“What you really want to get to is something which is for a smaller town and has a relationship with its community. So obviously the drone port operation itself has to be run as any airport is run. Very professionally, very securely.”

However, it’s also important to make the setup work for the needs of the community.

“You don’t want automation on the last mile in Africa. It just makes no sense at all when you’re going to have systemic 70%, 80% youth unemployment, it makes absolutely no sense whatsoever to have a last mile solution, except for emergency healthcare. So people come to the drone port, drop-off packages, receive packages etc.”

But the building, designed by legendary architect Norman Foster, will also play a number of other key roles in the community.

“I think that what is important about this design is its civic building in a town which doesn’t have many civic buildings. You might have a Catholic church, a mosque, a post office maybe, but this will probably be one of the most significant buildings in the town,” said Ledgard. ”The price point on that building should be less than $200,000 because it’s just built of the Earth, of compacted earth built on the site.”

As a result, the droneport will likely be the embodiment of African cyberpunk, encompassing a 3D printing shop and other futuristic services alongside the more conventional resources.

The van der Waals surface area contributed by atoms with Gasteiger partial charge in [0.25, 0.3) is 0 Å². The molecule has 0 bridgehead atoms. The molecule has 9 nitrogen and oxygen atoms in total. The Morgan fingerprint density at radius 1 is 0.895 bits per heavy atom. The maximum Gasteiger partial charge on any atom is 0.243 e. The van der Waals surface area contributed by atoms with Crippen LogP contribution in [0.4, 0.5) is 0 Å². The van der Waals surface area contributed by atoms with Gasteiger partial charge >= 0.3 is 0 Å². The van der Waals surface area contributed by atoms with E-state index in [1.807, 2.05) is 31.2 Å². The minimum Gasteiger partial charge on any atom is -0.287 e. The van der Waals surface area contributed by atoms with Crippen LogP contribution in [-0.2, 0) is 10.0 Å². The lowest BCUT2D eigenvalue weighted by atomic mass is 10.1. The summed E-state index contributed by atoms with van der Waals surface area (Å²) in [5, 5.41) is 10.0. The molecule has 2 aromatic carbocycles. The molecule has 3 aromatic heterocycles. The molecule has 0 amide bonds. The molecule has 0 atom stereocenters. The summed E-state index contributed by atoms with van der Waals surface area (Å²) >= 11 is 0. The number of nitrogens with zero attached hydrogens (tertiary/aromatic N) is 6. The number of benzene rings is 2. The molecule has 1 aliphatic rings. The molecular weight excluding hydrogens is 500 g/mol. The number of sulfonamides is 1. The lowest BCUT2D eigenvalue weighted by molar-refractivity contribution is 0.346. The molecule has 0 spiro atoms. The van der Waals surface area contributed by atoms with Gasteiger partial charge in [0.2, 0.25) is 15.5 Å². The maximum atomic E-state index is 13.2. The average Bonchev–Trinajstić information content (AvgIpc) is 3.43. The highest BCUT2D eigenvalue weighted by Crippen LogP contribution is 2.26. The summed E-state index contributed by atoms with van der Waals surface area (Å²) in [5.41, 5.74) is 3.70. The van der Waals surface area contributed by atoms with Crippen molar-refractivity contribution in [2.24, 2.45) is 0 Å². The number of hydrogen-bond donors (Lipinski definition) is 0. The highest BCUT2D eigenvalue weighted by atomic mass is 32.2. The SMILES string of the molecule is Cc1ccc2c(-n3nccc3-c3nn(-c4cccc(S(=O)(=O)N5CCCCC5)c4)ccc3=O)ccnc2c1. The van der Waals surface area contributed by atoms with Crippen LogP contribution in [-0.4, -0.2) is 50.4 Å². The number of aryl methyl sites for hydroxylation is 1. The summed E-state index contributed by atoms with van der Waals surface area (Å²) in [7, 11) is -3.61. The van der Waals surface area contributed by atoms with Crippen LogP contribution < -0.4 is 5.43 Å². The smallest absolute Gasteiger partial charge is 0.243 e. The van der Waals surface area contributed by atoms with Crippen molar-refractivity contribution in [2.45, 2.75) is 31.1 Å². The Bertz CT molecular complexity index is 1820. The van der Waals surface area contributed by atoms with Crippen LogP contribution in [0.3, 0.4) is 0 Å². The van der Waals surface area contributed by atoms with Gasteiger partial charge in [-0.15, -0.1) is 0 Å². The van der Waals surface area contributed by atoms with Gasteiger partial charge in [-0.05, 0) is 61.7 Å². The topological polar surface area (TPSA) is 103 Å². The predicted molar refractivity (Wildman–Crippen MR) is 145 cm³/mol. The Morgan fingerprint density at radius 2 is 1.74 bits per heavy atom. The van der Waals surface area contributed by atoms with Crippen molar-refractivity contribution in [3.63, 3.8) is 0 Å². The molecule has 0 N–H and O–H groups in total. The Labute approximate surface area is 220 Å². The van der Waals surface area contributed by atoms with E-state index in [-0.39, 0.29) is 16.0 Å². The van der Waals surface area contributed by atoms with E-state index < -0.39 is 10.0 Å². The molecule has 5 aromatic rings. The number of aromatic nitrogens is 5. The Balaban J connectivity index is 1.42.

“The droneport should be able to have multiple use cases. So you have a clinic in it, you have some e-commerce and postal and logistics function in it, obviously you have the drone operations and then you have the digital fabrication shop, which is basically a garage for the 21st century where you’re 3D printing parts.”

Google’s Alphabet is Developing the Neighbourhood of the Future in Toronto

Alphabet, the parent company of Google, has announced that Sidewalk Labs, its urban innovation unit, will design a high-tech neighbourhood on Toronto’s waterfront. The neighbourhood, called Quayside, will prioritise, “environmental sustainability, affordability, mobility and economic opportunity”.

The initial phase for the development, part of the broader Sidewalk Toronto project, has received a $50m commitment from Sidewalk, but is predicted to cost at least a billion dollars by the time it’s fully completion.

As part of the broader project, Quayside seems to be the first attempt at creating what Sidewalk refers to as a “new kind of mixed-use, complete community”, an attempt the company presumably hopes to eventually expand across the waterfront and ultimately into other cities.